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  • Making, Breaking, Loving, and Hating Images:Prelude to a Theology of Iconoclasm
  • Natalie Carnes (bio)

It may well indicate we are lost in a dark wood of idolatries and iconoclasms when two sophisticated and much-lauded scholars sketch, in the same year, opposite cartographies of these landscapes. In historian James Simpson's book Under the Hammer (Oxford 2010), the way of iconoclasm inevitably begets further image breaking, while anthropologist Bruno Latour insists in his book On the Modern Cult of the Factish Gods (Duke 2010) that the path of iconoclasm generates, despite itself, further image making. There are ways their stories converge, too, but such convergences occur largely over the ambiguities of iconoclasm. What makes iconoclasm so tangled and rough, so difficult to discern and describe?

I suggest that, anesthetized for decades—centuries, even—to our own iconoclasm, we Westerners are still full of sleep as we grope toward a path through icons, images, and idols. My goal with this article is not to shine a beam of clarity onto iconoclasm. It is instead to do two things. First, I want to awaken us to the ways that it is more difficult than it may at first appear to identify iconoclasm. In doing this, I will dip briefly into historical and current events, not to offer definitive interpretations of them (should such a feat be possible), but [End Page 17] to constellate them in ways that disturb prevailing notions of what and where iconoclasm is occurring. Second, I want to begin beating a path through this thicket by generating a typology of iconoclasms that distinguishes them by the kind of "breaking" they entail.

I will begin with descriptions of contemporary image controversies, review the importance and limits of Simpson and Latour's theses about iconoclasm, and then propose my non-exhaustive taxonomic approach. Along the way, I hope to demonstrate that iconoclasm is deeply embedded in modern Western society, not because the modern West hates images, but because iconoclasm is intrinsic to iconophilia. Such work, I hope, will clear the way to ask more nuanced theological questions about iconoclasm—not questions of whether we should be iconoclastic or how we might avoid being iconoclastic, but questions about what kind of iconoclasm we should practice and under what conditions such iconoclasm might help us learn to love certain images better. I hope to display the way hating and loving images, making and breaking them, no longer present themselves as two poles on a spectrum, competing options we can and must choose between. More than ever before, iconoclasm and iconophilia come to us knotted together, so that iconoclasm needs to be reinterpreted for a new age.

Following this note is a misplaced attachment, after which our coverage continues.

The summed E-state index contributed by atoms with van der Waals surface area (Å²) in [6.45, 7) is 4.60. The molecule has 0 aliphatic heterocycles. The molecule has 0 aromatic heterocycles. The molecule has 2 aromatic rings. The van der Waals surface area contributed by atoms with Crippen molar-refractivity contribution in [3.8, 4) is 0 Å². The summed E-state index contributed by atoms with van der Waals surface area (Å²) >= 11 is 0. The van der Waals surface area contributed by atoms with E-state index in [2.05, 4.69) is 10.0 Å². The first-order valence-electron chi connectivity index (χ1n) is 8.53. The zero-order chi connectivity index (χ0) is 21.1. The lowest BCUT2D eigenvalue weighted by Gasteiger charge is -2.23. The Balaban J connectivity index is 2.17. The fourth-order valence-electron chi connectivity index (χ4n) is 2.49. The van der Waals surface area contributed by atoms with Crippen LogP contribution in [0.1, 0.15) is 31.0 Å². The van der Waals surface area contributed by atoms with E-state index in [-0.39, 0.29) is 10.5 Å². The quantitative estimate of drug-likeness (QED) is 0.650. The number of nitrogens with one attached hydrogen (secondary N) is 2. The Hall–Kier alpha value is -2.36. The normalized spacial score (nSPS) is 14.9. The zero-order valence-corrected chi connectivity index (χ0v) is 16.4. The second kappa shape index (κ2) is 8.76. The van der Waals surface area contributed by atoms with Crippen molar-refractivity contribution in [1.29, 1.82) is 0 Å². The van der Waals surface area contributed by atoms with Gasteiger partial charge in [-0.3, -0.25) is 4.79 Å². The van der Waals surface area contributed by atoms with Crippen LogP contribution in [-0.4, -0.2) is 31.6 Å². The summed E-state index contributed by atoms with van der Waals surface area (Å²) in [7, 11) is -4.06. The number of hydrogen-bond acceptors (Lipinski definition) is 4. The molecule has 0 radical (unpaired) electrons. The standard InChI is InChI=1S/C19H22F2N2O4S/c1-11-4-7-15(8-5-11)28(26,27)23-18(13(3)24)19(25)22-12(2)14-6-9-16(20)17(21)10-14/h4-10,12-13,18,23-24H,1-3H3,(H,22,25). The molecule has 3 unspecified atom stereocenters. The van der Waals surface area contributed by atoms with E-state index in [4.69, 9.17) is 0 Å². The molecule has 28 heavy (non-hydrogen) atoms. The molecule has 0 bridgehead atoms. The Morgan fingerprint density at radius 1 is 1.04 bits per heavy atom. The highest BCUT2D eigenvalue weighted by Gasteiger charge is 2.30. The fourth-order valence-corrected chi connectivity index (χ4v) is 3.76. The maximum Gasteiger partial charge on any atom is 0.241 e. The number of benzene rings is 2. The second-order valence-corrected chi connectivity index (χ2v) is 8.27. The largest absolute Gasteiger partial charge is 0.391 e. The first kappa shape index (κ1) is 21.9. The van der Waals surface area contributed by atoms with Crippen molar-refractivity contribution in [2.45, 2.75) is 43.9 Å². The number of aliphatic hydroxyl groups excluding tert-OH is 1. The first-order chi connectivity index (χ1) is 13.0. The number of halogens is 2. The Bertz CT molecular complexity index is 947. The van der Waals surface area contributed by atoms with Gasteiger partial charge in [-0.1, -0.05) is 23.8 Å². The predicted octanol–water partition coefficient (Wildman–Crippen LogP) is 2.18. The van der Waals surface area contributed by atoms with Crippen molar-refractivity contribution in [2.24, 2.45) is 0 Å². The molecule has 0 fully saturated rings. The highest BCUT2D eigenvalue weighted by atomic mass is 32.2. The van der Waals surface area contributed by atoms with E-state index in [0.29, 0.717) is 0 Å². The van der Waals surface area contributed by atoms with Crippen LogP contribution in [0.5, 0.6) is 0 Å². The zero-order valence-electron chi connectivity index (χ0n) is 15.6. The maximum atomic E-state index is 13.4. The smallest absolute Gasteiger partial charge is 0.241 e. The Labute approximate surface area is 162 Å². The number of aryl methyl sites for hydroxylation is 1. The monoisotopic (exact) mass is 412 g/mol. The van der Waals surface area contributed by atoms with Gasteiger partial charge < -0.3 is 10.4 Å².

To understand the ambiguities of the image in contemporary society, I take us back to the end of the eighteenth century and across the Atlantic to France, image-maker extraordinaire of the Western world. The French Revolution was a decisive moment in the history of images. The revolution began, as revolutions often do, by breaking images of the former religio-political order. Following the revolutionaries' assembly vote to destroy signs of the old regime, the summer of 1793 was hot with iconoclastic fervor. Enraged mobs dug up the ornamented tombs of kings, pulled down royal statues, and vandalized Notre Dame Cathedral as they sought to instantiate a [End Page 18] new order of liberty, equality, and fraternity. Not all revolutionaries enthused over the destruction of old masterpieces, though. Those troubled by their fellow revolutionaries' image breaking found in the suggestion of Pierre Cambon an alternative to destroying images. They transformed the Louvre Palace into a museum where such masterpieces could exist comfortably, having had their role as signs of the old regime's power safely curtailed.1

Did, then, the museum prevent further acts of iconoclasm? Or was creating the museum itself an iconoclastic gesture, one that silenced images even as it left them intact? Ensconced in the museum, images were politically and religiously neutralized. They became fine art that could be appreciated for what was now being called their aesthetic value; they called for a disinterested gaze that could, for example, appreciate the skill, the genius of paintings of the Madonna without finding it...


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